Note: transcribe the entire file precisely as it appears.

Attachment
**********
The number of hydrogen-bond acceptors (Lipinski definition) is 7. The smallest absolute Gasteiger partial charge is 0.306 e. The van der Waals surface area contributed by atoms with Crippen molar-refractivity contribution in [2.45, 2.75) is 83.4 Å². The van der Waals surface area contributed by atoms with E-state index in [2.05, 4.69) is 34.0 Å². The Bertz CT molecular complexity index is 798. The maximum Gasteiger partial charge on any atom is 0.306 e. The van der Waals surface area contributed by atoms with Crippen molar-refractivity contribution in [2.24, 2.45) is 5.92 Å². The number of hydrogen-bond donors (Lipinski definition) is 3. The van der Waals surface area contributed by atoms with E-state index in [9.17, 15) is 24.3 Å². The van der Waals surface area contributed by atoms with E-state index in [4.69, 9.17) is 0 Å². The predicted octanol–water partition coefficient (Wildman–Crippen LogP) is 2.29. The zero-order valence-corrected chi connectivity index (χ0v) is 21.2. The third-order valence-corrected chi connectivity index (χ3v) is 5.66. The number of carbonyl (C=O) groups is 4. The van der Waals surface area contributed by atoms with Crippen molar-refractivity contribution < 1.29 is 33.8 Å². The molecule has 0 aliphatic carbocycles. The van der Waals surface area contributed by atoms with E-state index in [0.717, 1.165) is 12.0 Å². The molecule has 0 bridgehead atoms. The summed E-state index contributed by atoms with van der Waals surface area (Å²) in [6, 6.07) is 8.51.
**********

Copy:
The number of hydrogen-bond acceptors (Lipinski definition) is 7. The smallest absolute Gasteiger partial charge is 0.306 e. The van der Waals surface area contributed by atoms with Crippen molar-refractivity contribution in [2.45, 2.75) is 83.4 Å². The van der Waals surface area contributed by atoms with E-state index in [2.05, 4.69) is 34.0 Å². The Bertz CT molecular complexity index is 798. The maximum Gasteiger partial charge on any atom is 0.306 e. The van der Waals surface area contributed by atoms with Crippen molar-refractivity contribution in [2.24, 2.45) is 5.92 Å². The number of hydrogen-bond donors (Lipinski definition) is 3. The van der Waals surface area contributed by atoms with E-state index in [9.17, 15) is 24.3 Å². The van der Waals surface area contributed by atoms with E-state index in [4.69, 9.17) is 0 Å². The predicted octanol–water partition coefficient (Wildman–Crippen LogP) is 2.29. The zero-order valence-corrected chi connectivity index (χ0v) is 21.2. The third-order valence-corrected chi connectivity index (χ3v) is 5.66. The number of carbonyl (C=O) groups is 4. The van der Waals surface area contributed by atoms with Crippen molar-refractivity contribution < 1.29 is 33.8 Å². The molecule has 0 aliphatic carbocycles. The van der Waals surface area contributed by atoms with E-state index in [0.717, 1.165) is 12.0 Å². The molecule has 0 bridgehead atoms. The summed E-state index contributed by atoms with van der Waals surface area (Å²) in [6, 6.07) is 8.51.